In Techboard’s latest feature interview Robin Block speaks to James Chin Moody. James is the Founder & CEO of Sendle who were ranked fifth in the June Techboard Ranking. Sendle is a parcel delivery service that is changing the face of shipping in Australia by making door-to-door delivery affordable. Sendle has grown at near 20% per-month for the last two years and is the second high-growth technology startup James has founded since leaving his position on the executive team at CSIRO in 2012. Techboard Contributor Robin Block from MitchelLake sat down with James to gain his perspective on the disintermediated economy and understand the methods employed to accommodate Sendle’s rapid expansion. In this interview we gain insight into the importance of culture and bringing to bear both the intellectual and emotional brain to fully understand big decisions.
James: Sendle developed out of a business I founded in 2013 called TuShare. TuShare was an inversion of the traditional e-commerce model — instead of charging for products and providing free shipping, we facilitated clients sharing things for free and made money from shipping. What we quickly discovered was a need for a simple and effective logistics model. In building this infrastructure, and creating partnerships with bigger couriers, something curious started to occur — people started using the TuShare giving network for parcel delivery. We realised we had stumbled upon a monopoly. We could do door-to-door delivery cheaper than lining up at the post office. Australian Post has been doing a great job for 200 years, but I think it is time we bring some competition to that market. Sendle came out of looking at what this meant. It was clear that small businesses would benefit the most from this service and they have become our main focus in driving Sendle forward.
Robin: Disintermediation is important to your business model — how transferable do you think this outlook is to other industries.
James: Not only is this applicable to other industries, it is actively happening everywhere. It is actually becoming less possible to avoid — everything is turning into a stack of services. For example, we don’t have a server here, we use AWS, and AWS is itself a stack. The world is realising that the way forward is to be good at the things you’re good at. We are good at customer support — getting a parcel from point A to point B. We are good at providing services to small businesses and we are good at technology. Our focus is to excel in those categories and contract with others who are good at the services we need. Through bringing together this disintermediated network, we have created a disruptive force in the market by unlocking the capability to provide a service that is cheaper and more convenient.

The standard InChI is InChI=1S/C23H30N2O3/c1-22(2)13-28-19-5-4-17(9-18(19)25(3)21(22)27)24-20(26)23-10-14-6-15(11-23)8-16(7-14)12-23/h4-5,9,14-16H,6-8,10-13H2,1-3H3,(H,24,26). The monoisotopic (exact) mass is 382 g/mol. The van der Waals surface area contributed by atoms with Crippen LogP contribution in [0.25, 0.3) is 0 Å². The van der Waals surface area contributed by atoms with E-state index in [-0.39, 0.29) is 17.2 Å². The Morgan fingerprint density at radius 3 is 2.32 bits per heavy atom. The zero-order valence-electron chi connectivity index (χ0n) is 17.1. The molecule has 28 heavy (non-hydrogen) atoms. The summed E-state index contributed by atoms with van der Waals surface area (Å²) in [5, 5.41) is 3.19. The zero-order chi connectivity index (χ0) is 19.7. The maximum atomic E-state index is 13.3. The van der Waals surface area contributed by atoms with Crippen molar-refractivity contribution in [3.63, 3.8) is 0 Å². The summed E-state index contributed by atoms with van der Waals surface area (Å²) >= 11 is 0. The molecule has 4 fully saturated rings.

This whole process can be looked at as an extension of specialisation and focus — things that have always been important to businesses. If you try and catch two rabbits, you end up catching neither. A more traditional example can be seen in how we had to close down TuShare in order to maximise the services we could provide through Sendle. Within one month, we had exceeded the volumes we were doing on TuShare after 18 months — and it just kept growing. We simply could not manage the TuShare giving network and Sendle simultaneously and excel at both. Making the choice to focus on Sendle is exactly what focusing on what you are good at entails. For small businesses, particularly, time is an important asset. Focus is the only way to move forward.
Robin: How have you approached the challenge of managing Sendle’s rapid growth?
James: It is my favourite problem. Jim Collins wrote a book called Good to Great in which he compared businesses to flywheels — meaning, as long as everyone pushes in the same direction, a business will speed up. However, if everyone pushes in different directions, the flywheel never goes anywhere. I would add that businesses are in fact several flywheels. You have a marketing flywheel, a product flywheel, etc. To be a great business, you have to make sure that you’re spinning the various flywheels at complimentary speeds. The key to managing this is dividing your attention appropriately. You might get one flywheel spinning around beautifully, but if you spend all of your time and attention there, all of a sudden another part of your business will fall apart. This is why teams and delegation are so important.
Most of the people at Sendle have worked for bigger companies. Craig, our co-founder, used to be with J. Walter Thompson. Our CTO worked in defence. We understand that it is a marathon, not a sprint. This is particularly true for a business like ours. Parcel delivery is sort of invisible when it works — but it never ceases. You have to create very scalable and repeatable processes in order to be a good courier service — that is a truism regardless of the level of growth you are experiencing.
Robin: With teams and delegation as a priority, company culture must be important — how do you approach managing those changes and developments with an expanding team?